In step 1, we see nothing about mass transit whatsoever. Indeed, congestion would be solved by adding capacity to existing roadways via widening them. As I read it, College Ave, Capitol Ave and MLK Blvd would be transformed into something that resembles either Binford Boulevard or keystone Parkway (Waltz suggests the final design being based on existing traffic flow and that they should compliment Binford Blvd / Fall Creek Parkway). Â Additionally, he envisions the same solution being applied to Hendricks County and Hancock County as well as a corridor through Greenwood in an attempt to solve congestion. Waltz does not suggest how this is paid for however, concluding that a large value would be generated not only for suburban commuters, but for Indianapolis residents.
Step Two â€“ Bus Rapid Transit
In Step Two, Waltz first lobbies against fixed route rail (ie: Northeast Corridor) claiming that BRT is cheaper, much more flexible and thus, should be the only rapid transit alternative that should be implemented. There is no specific mention of where these routes should go only mentioning that the University of Indianapolis has noted an interest in being a “node” in the system. Waltz seems to allude that this is an offer that U of I would build this node and thus this should be the system that is used to build out the BRT system. Indeed, several key destinations have been identified by Waltz as befitting nodes throughout the Indianapolis area and that they too should be tabbed to pay their share of expanding the system.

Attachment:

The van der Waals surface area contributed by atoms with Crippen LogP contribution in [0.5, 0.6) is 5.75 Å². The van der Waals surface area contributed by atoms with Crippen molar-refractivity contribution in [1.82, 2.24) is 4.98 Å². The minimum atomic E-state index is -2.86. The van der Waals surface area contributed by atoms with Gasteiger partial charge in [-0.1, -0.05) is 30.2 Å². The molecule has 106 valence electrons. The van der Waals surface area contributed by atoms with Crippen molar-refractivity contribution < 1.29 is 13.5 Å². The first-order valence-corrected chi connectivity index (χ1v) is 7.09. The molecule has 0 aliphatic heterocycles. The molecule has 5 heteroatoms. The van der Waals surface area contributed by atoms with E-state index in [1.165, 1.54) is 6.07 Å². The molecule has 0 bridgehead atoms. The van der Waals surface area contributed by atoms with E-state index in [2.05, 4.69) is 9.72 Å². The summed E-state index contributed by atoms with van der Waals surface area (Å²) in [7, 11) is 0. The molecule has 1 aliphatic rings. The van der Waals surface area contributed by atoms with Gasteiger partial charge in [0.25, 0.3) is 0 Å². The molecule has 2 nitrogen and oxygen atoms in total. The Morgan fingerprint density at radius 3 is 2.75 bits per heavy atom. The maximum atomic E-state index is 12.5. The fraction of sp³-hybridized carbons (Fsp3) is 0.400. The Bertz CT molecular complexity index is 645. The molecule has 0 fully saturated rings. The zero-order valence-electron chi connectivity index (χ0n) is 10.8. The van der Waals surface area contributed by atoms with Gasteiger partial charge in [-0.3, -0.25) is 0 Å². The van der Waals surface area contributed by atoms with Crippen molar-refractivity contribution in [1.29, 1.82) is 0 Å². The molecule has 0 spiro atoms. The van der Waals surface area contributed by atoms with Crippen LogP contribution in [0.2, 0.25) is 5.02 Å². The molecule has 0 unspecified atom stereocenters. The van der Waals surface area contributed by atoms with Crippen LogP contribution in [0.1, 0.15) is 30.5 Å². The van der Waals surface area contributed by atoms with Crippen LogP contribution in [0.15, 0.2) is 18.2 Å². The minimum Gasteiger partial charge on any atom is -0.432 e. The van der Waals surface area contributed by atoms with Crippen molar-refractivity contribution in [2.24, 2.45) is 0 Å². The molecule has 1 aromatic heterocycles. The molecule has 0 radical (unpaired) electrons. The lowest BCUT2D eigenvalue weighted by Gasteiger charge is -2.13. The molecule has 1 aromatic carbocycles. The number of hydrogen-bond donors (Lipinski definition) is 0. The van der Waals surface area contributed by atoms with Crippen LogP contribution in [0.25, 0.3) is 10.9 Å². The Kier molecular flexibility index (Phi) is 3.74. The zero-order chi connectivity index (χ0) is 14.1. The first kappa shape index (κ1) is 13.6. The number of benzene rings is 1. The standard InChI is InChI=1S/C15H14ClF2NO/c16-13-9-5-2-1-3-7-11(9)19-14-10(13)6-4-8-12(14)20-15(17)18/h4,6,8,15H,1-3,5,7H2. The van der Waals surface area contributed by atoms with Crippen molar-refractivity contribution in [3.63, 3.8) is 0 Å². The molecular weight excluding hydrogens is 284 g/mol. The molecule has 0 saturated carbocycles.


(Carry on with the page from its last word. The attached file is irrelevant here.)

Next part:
“Representatives from the University of Indianapolis have expressed an interest in constructing a bus rapid transit node at their campus. Their partnership should serve as an example for potential partnerships with other institutions. These nodes would provide a fast transportation alternative to key destination spots. It is possible that during peak times these bus rapid transit vehicles would have dedicated lanes as an incentive to use them by the public.”
Step Three â€“ IndyGo Reform
Step Three takes us even further down Waltz’s rabbit hole as he now takes a shot at IndyGo concluding that since the current service is neither widespread nor frequent enough, that national experts should be brought in to design what they think IndyGo should look like if they were able to “start from scratch”. Waltz is nice enough to suggest that smaller buses should be used in off-peak hours to save on operational costs. I almost think that he is getting it when he wraps up Step 3 with the following passage,